This adventurous nature can get a little tiring after a while, but episodes are short and watched in small bursts they can be as refreshing as they are different from most other comedies on TV.

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#5 Eastbound and Down

The first season of Eastbound and Down is one of the most perfect, contained comedic creations in the last decade of television. Danny McBride plays Kenny Powers, an ex-baseball superstar forced to move back to his hometown and live with his brother after his career stalls.

Powers is an arrogant, idiotic dick of a character but he is also pathetic and delusional and this softens him and makes him likable. The show gets so much mileage out of ruthlessly humiliating its main character, and it can often be very, very dark.

Featuring great comic performances from actors like McBride and Will Ferrell, and great straight acting from the Oscar nominated John Hawkes, Eastbound and Down is very cinematic, and is more like a six chapter movie than a TV show, with directing so inventive and enjoyable it’s reminiscent of what Edgar Wright did for Spaced.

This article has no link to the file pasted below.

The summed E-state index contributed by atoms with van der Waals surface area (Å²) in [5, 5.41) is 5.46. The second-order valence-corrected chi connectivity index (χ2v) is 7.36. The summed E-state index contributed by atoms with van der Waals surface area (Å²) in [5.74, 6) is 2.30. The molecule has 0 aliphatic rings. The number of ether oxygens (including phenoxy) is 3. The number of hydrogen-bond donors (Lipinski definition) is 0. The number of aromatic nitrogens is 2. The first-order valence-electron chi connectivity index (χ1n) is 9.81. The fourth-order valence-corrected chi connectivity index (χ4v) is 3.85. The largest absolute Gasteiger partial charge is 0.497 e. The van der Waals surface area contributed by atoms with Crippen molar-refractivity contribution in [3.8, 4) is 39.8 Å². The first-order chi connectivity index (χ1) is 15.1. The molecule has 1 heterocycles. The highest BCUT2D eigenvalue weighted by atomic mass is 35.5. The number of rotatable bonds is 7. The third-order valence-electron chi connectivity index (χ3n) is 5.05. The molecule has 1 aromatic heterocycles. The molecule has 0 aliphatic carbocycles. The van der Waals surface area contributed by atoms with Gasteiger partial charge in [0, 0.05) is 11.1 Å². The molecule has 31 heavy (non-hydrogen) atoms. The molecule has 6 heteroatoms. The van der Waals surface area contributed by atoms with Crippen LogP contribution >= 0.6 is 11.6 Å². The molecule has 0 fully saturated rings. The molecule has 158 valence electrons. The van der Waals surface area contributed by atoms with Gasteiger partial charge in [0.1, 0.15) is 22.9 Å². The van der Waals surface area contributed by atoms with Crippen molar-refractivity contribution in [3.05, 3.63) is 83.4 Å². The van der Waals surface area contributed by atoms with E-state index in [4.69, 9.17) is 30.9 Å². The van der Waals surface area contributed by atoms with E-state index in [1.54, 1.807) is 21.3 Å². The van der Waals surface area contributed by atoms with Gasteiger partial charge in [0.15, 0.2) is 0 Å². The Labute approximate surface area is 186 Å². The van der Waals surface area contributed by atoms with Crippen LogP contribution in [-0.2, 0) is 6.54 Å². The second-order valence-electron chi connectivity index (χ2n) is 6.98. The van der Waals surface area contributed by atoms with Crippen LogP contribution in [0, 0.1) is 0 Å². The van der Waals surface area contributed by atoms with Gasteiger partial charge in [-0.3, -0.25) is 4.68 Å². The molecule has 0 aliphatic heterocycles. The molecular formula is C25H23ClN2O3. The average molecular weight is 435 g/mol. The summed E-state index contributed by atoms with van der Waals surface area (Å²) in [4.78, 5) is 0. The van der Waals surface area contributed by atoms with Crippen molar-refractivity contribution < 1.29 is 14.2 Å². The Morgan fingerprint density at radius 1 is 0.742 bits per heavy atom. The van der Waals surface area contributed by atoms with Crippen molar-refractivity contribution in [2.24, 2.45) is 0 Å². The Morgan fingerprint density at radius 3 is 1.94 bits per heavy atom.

There’s also a second season of the show, which is okay, and a third which at times hits the highs of season one, but the first series is one of the best comedies of recent years, and I can’t speak highly enough of it.

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Some other good American shows you may not have heard of

Frisky Dingo: A bizarre cartoon about a supervillain dealing within the mundane aspects of supervillainy. From the same guy who is currently writing Archer.

Nathan for You: A parody of shows like Kitchen Nightmares, were Nathan Fielder offers awful advise to struggling businesses.

Party Down: A show about struggling and failed actors and comedians working in a catering business. The comedy is a great exploration of the feelings of failure and aimlessness that can sink in once you hit your mid-late-20s and realise that you might have to give up your dreams. It’s a little lacking in laughs at times, but well worth watching.

Key & Peele: A decent sketch show

The Whitest Kids You Know: Another decent sketch show